Spin-off brings growth opportunities

Adient wants to make seats not just for cars, but also trains and aircraft.

Testing seats at the Trenčín Technological Centre.Testing seats at the Trenčín Technological Centre. (Source: Courtesy of Adient)

The spin-off of Johnson Controls’ former automotive seating and interiors business, to form a separate entity, Adient, should bring new growth opportunities to its facilities in Slovakia. These include also the country’s biggest automotive technology centre, located in Trenčín. While it is focusing on the latest trends, like autonomous driving, which promise to completely transform car interiors, Adient says it also wants to enter the markets for rail and aircraft seating.

“Our vision is that we want to improve the experience of a world in motion,” said Frank Toenniges, executive director of the technology centre in Trenčín, in mid-October, prior to the official spin-off on October 31. “And I am not talking only about cars.”

Why Adient was created

Over the years, the automotive business has been a growth engine for Johnson Controls, David Roznowski, spokesman for Adient, explained in Trenčín in mid-October. However, over recent years the automotive business became a cash constraint, because Johnson Controls has been investing more in other sectors like building efficiency and power systems. So Johnson Controls International thought it would be more advantageous to spin off the automotive business into a separate, publicly traded company with its own board of directors and its own management team, which could invest appropriately to grow the business.

“So that gives us better access to capital, more opportunity to invest into innovations and is just a great opportunity for us, as Adient,” said Roznowski.

Adient now has 230 facilities in 33 countries, employing 75,000 people. Of these, eight facilities are located in six towns across Slovakia, employing over 4,000 people. This makes it the biggest supplier of car components in Slovakia, and its centre in Trenčín is the biggest automotive technology centre in the country.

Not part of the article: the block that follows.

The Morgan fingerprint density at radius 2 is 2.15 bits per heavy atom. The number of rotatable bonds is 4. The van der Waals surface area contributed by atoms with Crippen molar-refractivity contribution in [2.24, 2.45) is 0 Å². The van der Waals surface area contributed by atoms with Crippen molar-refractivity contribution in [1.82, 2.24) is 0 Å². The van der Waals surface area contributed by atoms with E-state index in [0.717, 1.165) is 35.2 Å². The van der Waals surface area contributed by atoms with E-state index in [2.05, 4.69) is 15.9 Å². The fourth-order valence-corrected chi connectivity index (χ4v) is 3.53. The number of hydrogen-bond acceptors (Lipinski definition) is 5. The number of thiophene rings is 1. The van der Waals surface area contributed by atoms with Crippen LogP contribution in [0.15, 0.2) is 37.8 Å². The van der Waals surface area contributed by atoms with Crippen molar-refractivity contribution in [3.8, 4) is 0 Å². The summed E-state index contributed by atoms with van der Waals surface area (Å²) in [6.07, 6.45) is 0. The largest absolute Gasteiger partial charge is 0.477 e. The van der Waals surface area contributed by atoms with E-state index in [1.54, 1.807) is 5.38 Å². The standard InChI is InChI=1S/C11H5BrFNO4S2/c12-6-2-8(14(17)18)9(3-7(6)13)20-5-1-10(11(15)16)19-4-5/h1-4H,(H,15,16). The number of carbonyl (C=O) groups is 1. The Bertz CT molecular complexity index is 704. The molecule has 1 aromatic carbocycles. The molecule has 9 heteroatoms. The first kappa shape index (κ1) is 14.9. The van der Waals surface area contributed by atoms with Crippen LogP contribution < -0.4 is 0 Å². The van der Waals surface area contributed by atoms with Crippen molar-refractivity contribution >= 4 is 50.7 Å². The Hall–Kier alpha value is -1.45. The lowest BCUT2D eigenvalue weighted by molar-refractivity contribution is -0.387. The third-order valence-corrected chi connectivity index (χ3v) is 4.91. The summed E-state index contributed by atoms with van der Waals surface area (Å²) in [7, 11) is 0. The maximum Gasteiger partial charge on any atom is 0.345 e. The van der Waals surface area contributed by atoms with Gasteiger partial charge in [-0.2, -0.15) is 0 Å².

Technology centre in Trenčín

The story of the Trenčín centre started in 2003 when Johnson Controls was looking for a location for a new technology base. Apart from Slovakia, the Czech Republic, Bulgaria, Romania, Poland and Hungary were also considered as possible sites.

“At that time, automotive production in Slovakia was around 200,000 vehicles per year,” said Toenniges, recalling that at that time, only the Slovak arm of Germany’s Volkswagen was manufacturing cars in Slovakia. In the same year, 2003, PSA Peugeot Citroën announced it was setting up a manufacturing plant in Trnava.

Slovakia was chosen by Johnson Controls in what turned out to be a close competition with the Czech Republic.

The rest of this article is premium content at Spectator.sk
Subscribe now for full access

I already have subscription - Sign in

Subscription provides you with:
  • Immediate access to all locked articles (premium content) on Spectator.sk
  • Special weekly news summary + an audio recording with a weekly news summary to listen to at your convenience (received on a weekly basis directly to your e-mail)
  • PDF version of the latest issue of our newspaper, The Slovak Spectator, emailed directly to you
  • Access to all premium content on Sme.sk and Korzar.sk

Get daily Slovak news directly to your inbox

Theme: Automotive

Read more articles by the topic

Top stories

Hospital manners expose the toxicity of Kollár

Unjustified privileges overshadow some good news of the coalition's work. Halloween testing will not be repeated during advent time.

PM Igor Matovič (l) and Speaker of Parliament Boris Kollár

Sulík’s party benefits from the dispute with PM Matovič

The Hlas party of former PM Pellegrini is rising, too.

Economy Minister Richard Sulík (l) was charged by PM Igor Matovič (r) to purchase millions of antigen tests.

Highway company has to return more than €115 million to the state

It violated rules while constructing four sections of the D1 and D3 highway.

The construction of the D1 highway stretch between Lietavská Lúčka and Dubná Skala in March 2019.

Investors pursued projects and transactions despite the virus

Investors pursued projects and transactions despite the virus. Check out the 2020 investment highlights from Slovakia.

The visualisation of new Istropolis building